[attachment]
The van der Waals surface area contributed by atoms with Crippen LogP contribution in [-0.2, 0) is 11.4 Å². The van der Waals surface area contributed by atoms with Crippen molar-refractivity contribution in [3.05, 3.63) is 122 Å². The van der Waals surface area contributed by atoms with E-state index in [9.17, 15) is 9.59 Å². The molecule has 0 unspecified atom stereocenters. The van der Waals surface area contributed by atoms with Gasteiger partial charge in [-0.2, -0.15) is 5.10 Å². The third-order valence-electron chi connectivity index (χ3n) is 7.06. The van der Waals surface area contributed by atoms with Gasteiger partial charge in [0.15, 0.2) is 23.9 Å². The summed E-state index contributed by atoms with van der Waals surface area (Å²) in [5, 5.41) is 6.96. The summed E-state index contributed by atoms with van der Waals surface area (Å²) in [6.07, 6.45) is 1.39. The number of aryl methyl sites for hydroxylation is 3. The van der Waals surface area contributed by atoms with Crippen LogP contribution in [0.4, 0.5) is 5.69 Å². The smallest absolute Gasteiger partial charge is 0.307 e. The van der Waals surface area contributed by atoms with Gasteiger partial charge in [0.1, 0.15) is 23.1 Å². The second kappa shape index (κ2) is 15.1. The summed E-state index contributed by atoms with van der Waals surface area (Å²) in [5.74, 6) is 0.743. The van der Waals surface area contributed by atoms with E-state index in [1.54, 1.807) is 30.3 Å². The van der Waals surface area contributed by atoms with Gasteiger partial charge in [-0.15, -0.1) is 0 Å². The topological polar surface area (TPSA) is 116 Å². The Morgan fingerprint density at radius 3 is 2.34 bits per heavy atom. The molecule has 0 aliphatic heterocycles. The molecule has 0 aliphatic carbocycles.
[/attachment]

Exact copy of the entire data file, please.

The van der Waals surface area contributed by atoms with Crippen LogP contribution in [-0.2, 0) is 11.4 Å². The van der Waals surface area contributed by atoms with Crippen molar-refractivity contribution in [3.05, 3.63) is 122 Å². The van der Waals surface area contributed by atoms with E-state index in [9.17, 15) is 9.59 Å². The molecule has 0 unspecified atom stereocenters. The van der Waals surface area contributed by atoms with Gasteiger partial charge in [-0.2, -0.15) is 5.10 Å². The third-order valence-electron chi connectivity index (χ3n) is 7.06. The van der Waals surface area contributed by atoms with Gasteiger partial charge in [0.15, 0.2) is 23.9 Å². The summed E-state index contributed by atoms with van der Waals surface area (Å²) in [5, 5.41) is 6.96. The summed E-state index contributed by atoms with van der Waals surface area (Å²) in [6.07, 6.45) is 1.39. The number of aryl methyl sites for hydroxylation is 3. The van der Waals surface area contributed by atoms with Crippen LogP contribution in [0.4, 0.5) is 5.69 Å². The smallest absolute Gasteiger partial charge is 0.307 e. The van der Waals surface area contributed by atoms with Gasteiger partial charge in [0.1, 0.15) is 23.1 Å². The second kappa shape index (κ2) is 15.1. The summed E-state index contributed by atoms with van der Waals surface area (Å²) in [5.74, 6) is 0.743. The van der Waals surface area contributed by atoms with E-state index in [1.54, 1.807) is 30.3 Å². The van der Waals surface area contributed by atoms with Gasteiger partial charge in [-0.15, -0.1) is 0 Å². The topological polar surface area (TPSA) is 116 Å². The Morgan fingerprint density at radius 3 is 2.34 bits per heavy atom. The molecule has 0 aliphatic heterocycles. The molecule has 0 aliphatic carbocycles.